Cognitive Exam #2 Questions

20 hours later outside of the scanner there was a

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“dirty.” 20 hours later outside of the scanner there was a recognition test for the same 200 words plus 200 foils (similar words not seen in scanner). They had to respond by saying the word was old or new. Davichi measured % activation change for items correctly recognized VERSUS forgotten items. The hippocampus showed almost equal activation for both while the perirhinal cortex showed much more activation for recognized words than forgotten words. Emotional events are remembered more vividly but not always better. The amygdala shows greater activity for emotionally charged words i.e. swear words or violent words, which are remembered better. However, for events like 9/11 people often report a higher confidence in their memory but show a lack of accurate recall. Over time there could be source confusion of what they actually saw vs what was played in the media. Flashbulb Memories: Talarico & Rubin showed that the memories of 9/11 decreased with time just as steadily as the memory of normal days surrounding the event, although participants reported their belief that their memories for 9/11 must be better than the average days surrounding the event (though that was not true). Loftus and coworkers demonstrated the Power of Suggestion through Misleading Postevent Information by playing a scene of an accident then having the subjects fill out a questionnaire. If their questionnaire had words like “smashed” vs just “hit” they would estimate the car was going at a faster mph and that there was broken glass (when there really wasn’t) Errors in Eye witness testimony was also demonstrated by Wells & Bradfield-shown a clip of a hold up and asked to identify the shooter from a line up even though he was not present. This occurs because during high arousal our focus is too narrow (i.e. subjects focused on the biologically relevant piece of information: the gun) Question #2 2. Knowledge. Describe how cognitive psychology, cognitive neuroscience, and neuropsychology have contributed to our understanding of how the following concepts are stored and used: hammer, robin, ostrich, mother, and devil.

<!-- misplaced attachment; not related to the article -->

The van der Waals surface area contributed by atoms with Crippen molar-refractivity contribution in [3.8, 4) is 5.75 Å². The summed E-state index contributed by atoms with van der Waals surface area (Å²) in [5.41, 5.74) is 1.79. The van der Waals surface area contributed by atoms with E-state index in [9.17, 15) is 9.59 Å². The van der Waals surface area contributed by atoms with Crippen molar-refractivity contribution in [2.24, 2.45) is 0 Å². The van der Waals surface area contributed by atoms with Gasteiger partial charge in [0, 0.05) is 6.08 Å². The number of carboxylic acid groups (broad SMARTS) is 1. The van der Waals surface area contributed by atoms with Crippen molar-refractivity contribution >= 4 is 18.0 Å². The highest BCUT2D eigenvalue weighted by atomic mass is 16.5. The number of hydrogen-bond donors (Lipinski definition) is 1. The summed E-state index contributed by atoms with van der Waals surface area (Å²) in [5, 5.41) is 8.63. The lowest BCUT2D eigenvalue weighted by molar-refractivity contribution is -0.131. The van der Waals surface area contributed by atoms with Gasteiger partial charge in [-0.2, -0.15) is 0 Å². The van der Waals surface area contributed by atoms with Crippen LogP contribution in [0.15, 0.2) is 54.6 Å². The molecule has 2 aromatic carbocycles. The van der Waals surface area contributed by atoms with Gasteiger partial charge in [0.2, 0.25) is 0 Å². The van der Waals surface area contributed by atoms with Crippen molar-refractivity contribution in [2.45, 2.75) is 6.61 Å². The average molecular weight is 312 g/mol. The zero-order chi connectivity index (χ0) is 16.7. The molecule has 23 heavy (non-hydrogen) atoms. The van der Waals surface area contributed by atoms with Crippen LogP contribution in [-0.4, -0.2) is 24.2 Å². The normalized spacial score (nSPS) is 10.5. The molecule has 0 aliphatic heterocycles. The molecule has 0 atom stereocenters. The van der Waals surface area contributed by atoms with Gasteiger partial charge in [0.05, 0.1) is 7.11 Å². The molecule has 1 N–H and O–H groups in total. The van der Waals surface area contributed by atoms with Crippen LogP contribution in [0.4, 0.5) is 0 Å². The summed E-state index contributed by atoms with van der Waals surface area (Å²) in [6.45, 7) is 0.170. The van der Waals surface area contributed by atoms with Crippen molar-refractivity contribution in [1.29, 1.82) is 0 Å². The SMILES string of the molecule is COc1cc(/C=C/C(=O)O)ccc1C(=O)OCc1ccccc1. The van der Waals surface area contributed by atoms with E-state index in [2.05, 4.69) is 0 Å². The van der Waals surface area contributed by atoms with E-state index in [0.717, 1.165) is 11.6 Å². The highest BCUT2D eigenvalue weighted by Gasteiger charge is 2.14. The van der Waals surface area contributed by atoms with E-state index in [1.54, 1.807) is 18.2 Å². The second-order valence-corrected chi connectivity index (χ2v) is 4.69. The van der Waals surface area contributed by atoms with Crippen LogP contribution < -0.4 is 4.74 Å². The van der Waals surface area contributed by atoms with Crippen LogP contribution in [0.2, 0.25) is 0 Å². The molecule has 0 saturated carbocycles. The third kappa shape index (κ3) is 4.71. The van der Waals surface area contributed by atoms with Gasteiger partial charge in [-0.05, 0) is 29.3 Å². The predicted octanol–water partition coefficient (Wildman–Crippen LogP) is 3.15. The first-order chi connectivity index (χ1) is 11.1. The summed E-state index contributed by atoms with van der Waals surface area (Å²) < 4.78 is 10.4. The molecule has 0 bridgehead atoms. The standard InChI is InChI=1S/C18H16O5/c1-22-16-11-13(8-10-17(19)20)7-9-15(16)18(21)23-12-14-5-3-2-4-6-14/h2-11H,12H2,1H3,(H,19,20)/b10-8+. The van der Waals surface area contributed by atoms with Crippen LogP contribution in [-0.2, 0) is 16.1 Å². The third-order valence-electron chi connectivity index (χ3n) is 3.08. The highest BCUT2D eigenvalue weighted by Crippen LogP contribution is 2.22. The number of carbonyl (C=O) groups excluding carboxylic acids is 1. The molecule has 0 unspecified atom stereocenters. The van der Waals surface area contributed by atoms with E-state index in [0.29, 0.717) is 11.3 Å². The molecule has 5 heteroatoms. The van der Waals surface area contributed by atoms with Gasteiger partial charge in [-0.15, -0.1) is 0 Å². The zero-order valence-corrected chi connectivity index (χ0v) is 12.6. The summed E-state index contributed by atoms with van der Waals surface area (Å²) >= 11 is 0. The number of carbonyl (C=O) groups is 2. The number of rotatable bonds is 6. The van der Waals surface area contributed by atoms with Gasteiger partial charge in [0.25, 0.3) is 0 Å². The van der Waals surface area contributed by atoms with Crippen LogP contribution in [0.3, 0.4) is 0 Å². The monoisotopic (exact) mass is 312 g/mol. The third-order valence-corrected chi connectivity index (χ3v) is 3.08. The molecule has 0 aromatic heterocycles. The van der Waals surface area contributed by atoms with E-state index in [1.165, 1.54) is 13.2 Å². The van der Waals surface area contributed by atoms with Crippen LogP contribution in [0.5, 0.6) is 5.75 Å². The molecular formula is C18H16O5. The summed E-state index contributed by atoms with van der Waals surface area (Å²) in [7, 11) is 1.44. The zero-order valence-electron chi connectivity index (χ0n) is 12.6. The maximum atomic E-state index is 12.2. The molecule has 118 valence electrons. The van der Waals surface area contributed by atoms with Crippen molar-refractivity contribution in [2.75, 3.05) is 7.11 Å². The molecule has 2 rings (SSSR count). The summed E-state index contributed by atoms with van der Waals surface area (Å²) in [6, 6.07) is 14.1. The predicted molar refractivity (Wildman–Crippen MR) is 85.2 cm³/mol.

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What? - Knowledge is organized into concepts: definitions don’t work because not everything is the same definition - Classical view - Know the definition of something (is something a member or non member, does every one must have this feature (singly necessary) or does every one that has this is a member (jointly sufficient)) - The word “bachelor”, pope vs unmarried adult male - The problem is that there are no defining properties but rather properties that are “typical” of the group (i.e, birds can fly typically, but penguins are birds and can’t fly) - vs. the Probabilistic Views (Prototypes, Defining and characteristic features, exemplars) - Concepts are stored into memory and used - Prototype approach is all about finding the average case (high prototypicality vs.
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  • Spring '13
  • HiramBrownell
  • visual cortex

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